Welsh Government promises council tax clarity to holiday chalet owners

Chalet owners say they should not pay council tax because they can't live in their properties Credit: ITV Cymru Wales

The Welsh Government is promising further clarity for owners of holiday chalets who say they shouldn’t be paying council tax on their properties because they’re not allowed to live in them permanently.

A senior Welsh minister told Senedd Members that they should be exempt but would seek clarity.

But campaigners say they continue to be charged and now face even higher bills as part of attempts to clamp down on second and empty homes.

The minister’s response came after the issue was raised in the Senedd by the Welsh Conservative leader Andrew RT Davies.

He asked the Trefnydd, or business minister, for a statement after meeting some of the chalet owners.

In the chamber he said that, “It was my understanding that these types of properties should never be captured by the council tax scheme, and, indeed, should not be captured by the enhanced uplift of the council tax scheme in the regulations to try and prevent second home ownership.

Andrew RT Davies raised concerns of chalet owners in the Senedd

“They gave hard-and-fast examples to me of how the planning system designates chalet owners as not being able to turn those properties into residential properties, and there's a clear distinction between them and someone who actually owns a residential property and can call it their home.

“But they gave me hard-and-fast examples of chalet owners having to pay council tax in some local authority areas, and there did seem some ambiguity in relation to the way some local authorities are interpreting the powers that they've got.

“They indicated that they believe that about 5,000 chalet owners exist in Wales and some are being discriminated against through the new regulations.

“To bring clarity to this, could the Government bring a statement forward to exactly emphasise the guidance that they give to local authorities, and the expectation that the Government has upon those local authorities of acting within the rules that, as I said, as I understand it, chalet ownership shouldn't be captured under the council tax regulations?”

Trefnydd Lesley Griffiths promised to ask for a written statement

In response the Trefnydd, Lesley Griffiths, said “I was a bit unclear when you started whether you were referring to park homes, but I think you are indeed referring to chalets, which do have an exemption, as far as I'm aware.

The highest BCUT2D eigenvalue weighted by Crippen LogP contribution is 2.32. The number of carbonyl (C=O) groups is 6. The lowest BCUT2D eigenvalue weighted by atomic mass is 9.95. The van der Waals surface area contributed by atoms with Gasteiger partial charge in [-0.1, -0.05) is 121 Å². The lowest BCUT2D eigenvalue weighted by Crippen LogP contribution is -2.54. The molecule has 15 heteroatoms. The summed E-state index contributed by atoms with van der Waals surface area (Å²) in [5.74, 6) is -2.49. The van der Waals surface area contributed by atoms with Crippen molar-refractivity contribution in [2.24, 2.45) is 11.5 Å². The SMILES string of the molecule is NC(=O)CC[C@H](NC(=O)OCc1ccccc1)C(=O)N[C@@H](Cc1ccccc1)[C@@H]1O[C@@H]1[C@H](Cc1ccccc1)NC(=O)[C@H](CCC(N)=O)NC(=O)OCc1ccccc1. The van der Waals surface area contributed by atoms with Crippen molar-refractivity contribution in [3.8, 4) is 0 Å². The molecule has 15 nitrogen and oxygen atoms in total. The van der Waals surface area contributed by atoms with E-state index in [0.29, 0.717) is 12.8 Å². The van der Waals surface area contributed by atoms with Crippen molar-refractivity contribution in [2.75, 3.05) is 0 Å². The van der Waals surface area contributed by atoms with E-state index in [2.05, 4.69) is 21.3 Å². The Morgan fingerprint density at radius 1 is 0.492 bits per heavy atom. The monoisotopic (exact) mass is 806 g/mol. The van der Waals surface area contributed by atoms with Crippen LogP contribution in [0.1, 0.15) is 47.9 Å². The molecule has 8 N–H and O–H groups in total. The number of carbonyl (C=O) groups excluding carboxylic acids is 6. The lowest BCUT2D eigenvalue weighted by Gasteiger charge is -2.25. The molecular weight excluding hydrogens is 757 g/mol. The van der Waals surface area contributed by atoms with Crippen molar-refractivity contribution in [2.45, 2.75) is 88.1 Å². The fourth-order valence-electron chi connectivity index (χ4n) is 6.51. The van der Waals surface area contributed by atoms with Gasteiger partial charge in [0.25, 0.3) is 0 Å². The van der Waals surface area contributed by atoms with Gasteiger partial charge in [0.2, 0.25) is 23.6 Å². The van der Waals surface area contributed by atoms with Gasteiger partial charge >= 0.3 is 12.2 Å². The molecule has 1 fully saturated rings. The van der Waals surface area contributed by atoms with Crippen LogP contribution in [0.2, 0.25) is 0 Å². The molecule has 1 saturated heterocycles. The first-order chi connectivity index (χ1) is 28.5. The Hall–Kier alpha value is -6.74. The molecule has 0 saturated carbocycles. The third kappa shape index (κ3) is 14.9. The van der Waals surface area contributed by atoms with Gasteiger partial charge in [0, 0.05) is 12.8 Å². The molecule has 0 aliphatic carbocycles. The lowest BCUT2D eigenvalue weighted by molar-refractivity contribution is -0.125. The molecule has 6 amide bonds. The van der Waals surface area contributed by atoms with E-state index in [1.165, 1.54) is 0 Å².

“I will certainly ask the Minister for Finance and Local Government to issue a written statement to give that clarity to everyone.”

ITV Wales reported on this issue earlier this year when I met owners Abigail Davies and Julie Draper who have recently sold their holiday chalets in Ceredigion, in part because of the council tax problem - but who want to highlight the issue facing current owners. 

They told me that as well as not being allowed to live in a chalet for any length of time, people are unable to work from there - nor can you access local services such as schools, GPs or rubbish collection. 

Abigail told me, "They're built from wood. They they've always had planning conditions on them to be a holiday home. 

Abigail Davies and Julie Draper have now sold their holiday chalets in Ceredigion partly because of the looming council tax premium.

"To buy a chalet, you have to show your council tax from your permanent home, otherwise you can't buy one. So it's not ever been part of the housing stock. It's also on a holiday park. 

"You are renting the ground that it sits on. It's not a freehold, it's not a leasehold. It's a site license. You're paying ground rent of about £4,000. You're also then paying the council tax and now you're also paying the premium.”

The council tax premium which came into force in April gives local authorities the power to increase bills on second homes by as much as 300%.

It’s aimed at bringing down the number of mostly-empty properties in popular coastal and rural areas and make it more affordable for local people to remain in communities where there are currently a lot of second homes.

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